I just experienced karma on the cancer ward – Susan Morrison

The chemotherapy ward at the Western General is never going to win prizes for best interior design, but then, that’s not its job. It doesn’t really need a welcoming atmosphere, because it’s got the staff for that.

By Susan Morrison
Friday, 4th October 2019, 7:00 am
Updated Saturday, 5th October 2019, 2:49 am
Susan can’t abide her platelets moping around like Kevin The Teenager – they need to buck up their ideas. Picture: PA

It does have quite comfy seats, which do that airline reclining thing, so for a few seconds you can pretend you’re not actually getting a shedload of drugs pumped into your system, but flying off to Rio, overlooking the fact that the cabin crew wear bright blue plastic aprons and there’s no wine available on the trolley.

What it does have is a nice view out over the Maggie’s Centre garden. Until last week, I didn’t really get to appreciate it, because I’ve never managed to get a coveted window seat. Ward 1 doesn’t do seat reservations.

This week, I spotted a window seat. I barrelled over, possibly screaming “bagsie the windae seat”. I may have shoved an old lady out of the way. Sisterhood be damned, I thought. Even the most ardent feminist parks her values when there’s a chance of a nice view on the chemo ward.

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Bingo, thought I, as I settled my bahookie down. This’ll do, I thought. Should have remembered that the goddess of chemo was probably watching and saw me ding the old dame in my scramble for a seat with a view.

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I glanced up. A pair of nurses were heading my way. It’s generally not a good sign when they come at you in twos. It means news, and chemo treatment usually has two types of news. No news is good. It means you are basically trudging on like one of Napoleon’s soldiers retreating from Moscow. Still breathing? Good. That’s pretty much all you need to know.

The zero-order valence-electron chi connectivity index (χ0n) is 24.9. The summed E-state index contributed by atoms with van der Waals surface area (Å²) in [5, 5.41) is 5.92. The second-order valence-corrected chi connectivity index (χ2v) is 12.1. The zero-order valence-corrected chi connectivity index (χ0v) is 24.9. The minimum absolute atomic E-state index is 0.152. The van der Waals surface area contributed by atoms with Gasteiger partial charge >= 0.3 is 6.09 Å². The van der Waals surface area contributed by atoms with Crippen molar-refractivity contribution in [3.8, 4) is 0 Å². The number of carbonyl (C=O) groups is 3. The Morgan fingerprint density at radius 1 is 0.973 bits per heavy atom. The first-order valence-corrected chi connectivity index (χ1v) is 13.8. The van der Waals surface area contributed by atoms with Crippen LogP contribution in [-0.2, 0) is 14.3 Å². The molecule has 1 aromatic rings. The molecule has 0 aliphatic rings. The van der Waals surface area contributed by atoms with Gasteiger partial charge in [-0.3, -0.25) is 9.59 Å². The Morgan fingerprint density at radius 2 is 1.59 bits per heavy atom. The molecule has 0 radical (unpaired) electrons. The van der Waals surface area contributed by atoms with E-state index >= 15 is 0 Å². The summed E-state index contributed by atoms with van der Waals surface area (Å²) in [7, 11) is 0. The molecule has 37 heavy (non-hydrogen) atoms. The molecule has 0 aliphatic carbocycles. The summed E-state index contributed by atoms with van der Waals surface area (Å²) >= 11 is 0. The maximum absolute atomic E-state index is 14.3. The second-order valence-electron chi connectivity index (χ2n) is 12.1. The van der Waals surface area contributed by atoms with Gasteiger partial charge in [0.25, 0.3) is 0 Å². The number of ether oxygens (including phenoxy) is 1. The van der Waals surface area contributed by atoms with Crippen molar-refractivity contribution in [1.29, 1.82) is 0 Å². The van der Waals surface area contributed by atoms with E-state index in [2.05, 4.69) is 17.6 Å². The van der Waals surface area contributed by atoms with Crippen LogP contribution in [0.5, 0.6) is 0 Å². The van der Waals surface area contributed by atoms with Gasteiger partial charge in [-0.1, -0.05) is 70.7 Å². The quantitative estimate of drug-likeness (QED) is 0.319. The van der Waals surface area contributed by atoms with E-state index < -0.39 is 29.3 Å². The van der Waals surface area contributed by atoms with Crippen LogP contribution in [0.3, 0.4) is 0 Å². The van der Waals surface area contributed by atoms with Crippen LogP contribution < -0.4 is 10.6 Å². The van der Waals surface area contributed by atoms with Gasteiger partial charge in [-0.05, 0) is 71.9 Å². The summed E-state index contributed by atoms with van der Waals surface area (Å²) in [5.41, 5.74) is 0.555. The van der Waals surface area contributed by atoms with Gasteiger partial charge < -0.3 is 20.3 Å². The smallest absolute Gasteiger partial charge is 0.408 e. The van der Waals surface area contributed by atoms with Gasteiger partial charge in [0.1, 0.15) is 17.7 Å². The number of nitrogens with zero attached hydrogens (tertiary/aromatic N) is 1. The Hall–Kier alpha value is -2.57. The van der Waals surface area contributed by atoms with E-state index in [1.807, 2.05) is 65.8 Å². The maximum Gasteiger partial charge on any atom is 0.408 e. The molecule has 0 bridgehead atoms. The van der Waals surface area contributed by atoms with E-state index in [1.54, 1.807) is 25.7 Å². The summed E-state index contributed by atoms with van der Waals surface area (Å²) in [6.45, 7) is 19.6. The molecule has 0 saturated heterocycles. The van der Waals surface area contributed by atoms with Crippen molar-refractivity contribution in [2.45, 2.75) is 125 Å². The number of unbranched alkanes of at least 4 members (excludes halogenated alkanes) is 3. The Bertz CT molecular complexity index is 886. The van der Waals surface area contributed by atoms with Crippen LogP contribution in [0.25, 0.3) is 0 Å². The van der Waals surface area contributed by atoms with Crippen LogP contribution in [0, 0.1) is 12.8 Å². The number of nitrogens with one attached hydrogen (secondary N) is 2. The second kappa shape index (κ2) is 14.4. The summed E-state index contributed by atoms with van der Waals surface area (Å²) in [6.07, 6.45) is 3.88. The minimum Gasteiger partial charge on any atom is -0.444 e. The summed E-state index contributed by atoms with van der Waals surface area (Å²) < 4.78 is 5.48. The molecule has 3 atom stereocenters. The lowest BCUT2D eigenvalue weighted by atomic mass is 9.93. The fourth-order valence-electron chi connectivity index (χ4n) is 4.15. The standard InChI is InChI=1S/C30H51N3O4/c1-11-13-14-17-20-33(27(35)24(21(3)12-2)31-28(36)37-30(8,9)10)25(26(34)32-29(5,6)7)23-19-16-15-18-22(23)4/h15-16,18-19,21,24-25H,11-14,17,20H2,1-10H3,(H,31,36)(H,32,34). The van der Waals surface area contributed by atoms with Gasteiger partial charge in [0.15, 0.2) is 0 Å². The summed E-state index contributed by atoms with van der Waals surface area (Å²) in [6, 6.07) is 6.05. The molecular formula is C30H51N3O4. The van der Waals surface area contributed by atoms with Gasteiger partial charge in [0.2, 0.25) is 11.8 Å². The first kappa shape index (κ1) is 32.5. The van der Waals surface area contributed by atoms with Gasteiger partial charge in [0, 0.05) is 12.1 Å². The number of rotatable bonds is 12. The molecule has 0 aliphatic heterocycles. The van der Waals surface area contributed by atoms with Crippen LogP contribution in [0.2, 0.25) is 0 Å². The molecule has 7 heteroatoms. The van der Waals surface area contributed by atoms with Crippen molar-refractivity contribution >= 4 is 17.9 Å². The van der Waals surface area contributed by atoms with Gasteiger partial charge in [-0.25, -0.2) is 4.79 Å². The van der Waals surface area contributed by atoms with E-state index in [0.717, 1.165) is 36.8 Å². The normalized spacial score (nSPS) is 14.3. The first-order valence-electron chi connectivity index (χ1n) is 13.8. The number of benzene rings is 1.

And then there is News. That ­usually comes in the form of one of the aforementioned nursing double acts bearing down on you with at least one brightly coloured form in hand. You can usually judge how bad the news from the smiles. A biggish smile means ‘setback’. A tight smile means ‘oh oh’.

If ‘setback’ is the lower end of the scale, and ‘oh oh’ is the top, these smiles veered more towards setback.

My platelets are little slackers

There was. The chemo could not go ahead. Blood tests had revealed that the platelet count in my bloodstream had crashed further than the financial markets do every time Boris opens his mouth. One nurse actually said, and I quote, “your platelets are depressed”.

Platelets are the clever little things that make your blood clot. If you don’t have enough, it takes ages to stop bleeding and makes a right mess of your white shirt. Trust me, I know.

I don’t know about you, but I wasn’t raised to have depressed ­platelets moping about. It’s bad enough with teenagers. These little devils need to buck their ideas up. They have a job to do. Well, said I to the nurses. I can’t be going about with depressed platelets. I’ll just have to have a stern word with these little slackers.

Umm, they said, it will take a bit more than a ticking off. Frankly, they said, there isn’t anything you can do. The chemo has destroyed them and we have to wait until the numbers go back up. So, they said, no chemo for you today.

But, I said, plaintively, I’ve finally got a window seat. Sorry, they said. Blame your platelets.

In the meantime, said one nurse, avoid cutting yourself and getting nosebleeds. This I feel is good advice for life on a general basis, and so I have given up walking about with scissors, razors and broken bottles in my hands.

I’m still a bit puzzled as to how I can actively avoid a nosebleed, ­especially if she meant my nose.

The old lady got my window seat. Karma.